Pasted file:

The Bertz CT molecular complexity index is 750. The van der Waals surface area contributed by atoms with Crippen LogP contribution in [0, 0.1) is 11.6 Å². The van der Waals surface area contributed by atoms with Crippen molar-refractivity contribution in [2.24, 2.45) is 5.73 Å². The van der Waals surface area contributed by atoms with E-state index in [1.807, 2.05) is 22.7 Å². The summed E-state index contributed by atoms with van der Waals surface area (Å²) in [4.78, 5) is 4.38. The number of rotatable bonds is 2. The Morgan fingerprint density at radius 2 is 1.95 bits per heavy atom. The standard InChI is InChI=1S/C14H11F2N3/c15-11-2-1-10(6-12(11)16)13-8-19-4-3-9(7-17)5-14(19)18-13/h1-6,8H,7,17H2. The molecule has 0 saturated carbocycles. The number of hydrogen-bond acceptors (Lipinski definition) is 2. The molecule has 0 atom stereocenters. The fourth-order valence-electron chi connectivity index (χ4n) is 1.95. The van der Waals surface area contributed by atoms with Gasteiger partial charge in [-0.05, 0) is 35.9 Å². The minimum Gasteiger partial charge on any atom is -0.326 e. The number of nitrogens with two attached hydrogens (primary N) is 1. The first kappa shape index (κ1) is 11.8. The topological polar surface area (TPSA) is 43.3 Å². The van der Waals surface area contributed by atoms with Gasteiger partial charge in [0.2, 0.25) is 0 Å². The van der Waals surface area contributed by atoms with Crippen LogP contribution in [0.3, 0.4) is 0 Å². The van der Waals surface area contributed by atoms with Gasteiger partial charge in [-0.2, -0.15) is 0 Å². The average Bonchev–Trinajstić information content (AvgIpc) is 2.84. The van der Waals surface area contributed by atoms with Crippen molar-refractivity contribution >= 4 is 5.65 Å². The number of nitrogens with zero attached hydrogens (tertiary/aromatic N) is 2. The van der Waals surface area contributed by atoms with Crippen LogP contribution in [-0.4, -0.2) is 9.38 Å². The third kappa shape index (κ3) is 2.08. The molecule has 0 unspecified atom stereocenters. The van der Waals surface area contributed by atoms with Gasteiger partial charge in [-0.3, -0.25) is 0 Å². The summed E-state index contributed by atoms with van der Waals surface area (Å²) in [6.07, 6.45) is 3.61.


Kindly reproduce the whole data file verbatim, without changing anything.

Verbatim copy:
The Bertz CT molecular complexity index is 750. The van der Waals surface area contributed by atoms with Crippen LogP contribution in [0, 0.1) is 11.6 Å². The van der Waals surface area contributed by atoms with Crippen molar-refractivity contribution in [2.24, 2.45) is 5.73 Å². The van der Waals surface area contributed by atoms with E-state index in [1.807, 2.05) is 22.7 Å². The summed E-state index contributed by atoms with van der Waals surface area (Å²) in [4.78, 5) is 4.38. The number of rotatable bonds is 2. The Morgan fingerprint density at radius 2 is 1.95 bits per heavy atom. The standard InChI is InChI=1S/C14H11F2N3/c15-11-2-1-10(6-12(11)16)13-8-19-4-3-9(7-17)5-14(19)18-13/h1-6,8H,7,17H2. The molecule has 0 saturated carbocycles. The number of hydrogen-bond acceptors (Lipinski definition) is 2. The molecule has 0 atom stereocenters. The fourth-order valence-electron chi connectivity index (χ4n) is 1.95. The van der Waals surface area contributed by atoms with Gasteiger partial charge in [-0.05, 0) is 35.9 Å². The minimum Gasteiger partial charge on any atom is -0.326 e. The number of nitrogens with two attached hydrogens (primary N) is 1. The first kappa shape index (κ1) is 11.8. The topological polar surface area (TPSA) is 43.3 Å². The van der Waals surface area contributed by atoms with Gasteiger partial charge in [0.2, 0.25) is 0 Å². The van der Waals surface area contributed by atoms with Crippen LogP contribution in [0.3, 0.4) is 0 Å². The van der Waals surface area contributed by atoms with Gasteiger partial charge in [-0.2, -0.15) is 0 Å². The average Bonchev–Trinajstić information content (AvgIpc) is 2.84. The van der Waals surface area contributed by atoms with Crippen molar-refractivity contribution >= 4 is 5.65 Å². The number of nitrogens with zero attached hydrogens (tertiary/aromatic N) is 2. The van der Waals surface area contributed by atoms with Crippen LogP contribution in [-0.4, -0.2) is 9.38 Å². The third kappa shape index (κ3) is 2.08. The molecule has 0 unspecified atom stereocenters. The van der Waals surface area contributed by atoms with Gasteiger partial charge in [-0.3, -0.25) is 0 Å². The summed E-state index contributed by atoms with van der Waals surface area (Å²) in [6.07, 6.45) is 3.61.